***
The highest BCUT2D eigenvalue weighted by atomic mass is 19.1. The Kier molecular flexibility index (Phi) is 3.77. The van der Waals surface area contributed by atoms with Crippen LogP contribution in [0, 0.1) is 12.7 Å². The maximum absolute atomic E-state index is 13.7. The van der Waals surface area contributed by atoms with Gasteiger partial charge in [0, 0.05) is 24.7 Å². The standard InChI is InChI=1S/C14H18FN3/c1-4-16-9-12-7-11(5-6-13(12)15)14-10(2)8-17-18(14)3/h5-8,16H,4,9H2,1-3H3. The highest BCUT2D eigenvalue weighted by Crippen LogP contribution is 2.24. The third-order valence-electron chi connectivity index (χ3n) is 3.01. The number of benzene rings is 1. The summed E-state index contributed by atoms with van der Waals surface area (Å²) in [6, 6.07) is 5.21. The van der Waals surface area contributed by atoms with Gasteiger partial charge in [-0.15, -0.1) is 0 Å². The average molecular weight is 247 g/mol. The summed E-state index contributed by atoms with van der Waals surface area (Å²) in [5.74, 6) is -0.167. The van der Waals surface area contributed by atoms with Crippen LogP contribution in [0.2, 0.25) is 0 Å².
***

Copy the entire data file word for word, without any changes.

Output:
The highest BCUT2D eigenvalue weighted by atomic mass is 19.1. The Kier molecular flexibility index (Phi) is 3.77. The van der Waals surface area contributed by atoms with Crippen LogP contribution in [0, 0.1) is 12.7 Å². The maximum absolute atomic E-state index is 13.7. The van der Waals surface area contributed by atoms with Gasteiger partial charge in [0, 0.05) is 24.7 Å². The standard InChI is InChI=1S/C14H18FN3/c1-4-16-9-12-7-11(5-6-13(12)15)14-10(2)8-17-18(14)3/h5-8,16H,4,9H2,1-3H3. The highest BCUT2D eigenvalue weighted by Crippen LogP contribution is 2.24. The third-order valence-electron chi connectivity index (χ3n) is 3.01. The number of benzene rings is 1. The summed E-state index contributed by atoms with van der Waals surface area (Å²) in [6, 6.07) is 5.21. The van der Waals surface area contributed by atoms with Gasteiger partial charge in [-0.15, -0.1) is 0 Å². The average molecular weight is 247 g/mol. The summed E-state index contributed by atoms with van der Waals surface area (Å²) in [5.74, 6) is -0.167. The van der Waals surface area contributed by atoms with Crippen LogP contribution in [0.2, 0.25) is 0 Å².